Understanding the request implied in the Buddha's words when he accepted the invitation, Anāthapindika looked out for a quiet spot near Sāvatthi where the Buddha and the monks might dwell, and his eye fell on the park of Jetakumāra.
He bought the park at great expense and erected therein the famous Jetavanārāma.
As a result of this and of his numerous other benefactions in the cause of the Sāsana, Anāthapindika came to be recognised as the chief of alms-givers (A.i.25).
Anāthapindika's personal name was Sudatta, but he was always called Anāthapindika (AA.i.208; MA.i.50) (feeder of the destitute) because of his munificence;
he was, however, very pleased when the Buddha addressed him by his own name (Vin.ii.156).
He spent eighteen crores on the purchase of Jetavana and a like sum on the construction of the vihāra; another eighteen crores were spent in the festival of dedication.
He fed one hundred monks in his house daily in addition to meals provided for guests, people of the village, invalids, etc.
Five hundred seats were always ready in his house for any guests who might come (AA.i.208-9.
He fed 1,000 monks daily says DhA.i.128; but see J. iii.119, where a monk, who had come from far away and had missed the meal hour, had to starve.).
Anāthapindika's father was the setthi Sumana (AA. loc. cit). The name of Anāthapindika's brother was Subhūti.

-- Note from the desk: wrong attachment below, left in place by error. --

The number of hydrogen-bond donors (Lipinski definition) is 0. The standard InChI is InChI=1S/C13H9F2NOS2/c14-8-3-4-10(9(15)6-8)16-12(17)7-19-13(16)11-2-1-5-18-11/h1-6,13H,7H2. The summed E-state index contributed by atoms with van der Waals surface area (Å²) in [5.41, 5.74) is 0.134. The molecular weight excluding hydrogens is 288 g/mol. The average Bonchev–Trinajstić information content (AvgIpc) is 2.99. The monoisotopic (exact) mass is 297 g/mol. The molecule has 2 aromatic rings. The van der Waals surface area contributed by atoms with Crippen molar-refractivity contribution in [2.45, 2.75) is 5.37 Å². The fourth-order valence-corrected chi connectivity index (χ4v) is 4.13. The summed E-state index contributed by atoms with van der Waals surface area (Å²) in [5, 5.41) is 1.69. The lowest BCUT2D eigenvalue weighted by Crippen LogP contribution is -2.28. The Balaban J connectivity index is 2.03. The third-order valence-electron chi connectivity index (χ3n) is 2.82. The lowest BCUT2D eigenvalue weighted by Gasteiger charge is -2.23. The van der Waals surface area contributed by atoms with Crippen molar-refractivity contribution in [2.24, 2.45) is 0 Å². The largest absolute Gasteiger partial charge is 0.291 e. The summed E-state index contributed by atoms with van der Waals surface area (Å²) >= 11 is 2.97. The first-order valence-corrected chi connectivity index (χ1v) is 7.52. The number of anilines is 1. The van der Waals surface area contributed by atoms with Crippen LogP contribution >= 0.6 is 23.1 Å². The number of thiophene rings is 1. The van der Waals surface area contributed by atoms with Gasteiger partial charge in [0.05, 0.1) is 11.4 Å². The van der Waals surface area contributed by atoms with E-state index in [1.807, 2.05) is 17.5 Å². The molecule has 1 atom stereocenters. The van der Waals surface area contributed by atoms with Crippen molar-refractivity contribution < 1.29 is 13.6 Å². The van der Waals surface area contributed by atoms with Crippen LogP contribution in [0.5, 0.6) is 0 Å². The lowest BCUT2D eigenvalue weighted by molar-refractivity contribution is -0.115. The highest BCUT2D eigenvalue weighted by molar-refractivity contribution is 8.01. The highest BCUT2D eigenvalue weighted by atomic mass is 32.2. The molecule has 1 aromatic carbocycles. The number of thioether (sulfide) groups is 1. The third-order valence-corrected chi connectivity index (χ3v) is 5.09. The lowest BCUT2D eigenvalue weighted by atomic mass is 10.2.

Anāthapindika married a lady called Puññalakkhanā (J.ii.410; J. iii.435, she was the sister of the setthi of Rājagaha.
SA.i.240); he had a son Kāla and three daughters, Mahā-Subhaddā, Cūla-Subhaddā and Sumanā.
(Besides Kāla, Anāthapindika had another son, who joined the Order under Subhūti Thera; AA.ii.865).
Mention is also made of a daughter-in law, Sujātā by name, daughter of Dhanañjaya and the youngest sister of Visākhā.
She was very haughty and ill-treated the servants (J.ii.347).
The son, in spite of his father's efforts, showed no piety until he was finally bribed to go to the vihāra and listen to the Buddha's preaching (see Kāla).
The daughters, on the other hand, were most dutiful and helped their father in ministering to the monks.
The two elder ones attained to the First Fruit of the Path, married, and went to live with the families of their husbands. Sumanā obtained the Second Fruit of the Path, but remained unmarried.
Overwhelmed with disappointment because of her failure in finding a husband, she refused to eat and died; she was reborn in Tusita (DhA.i.128f).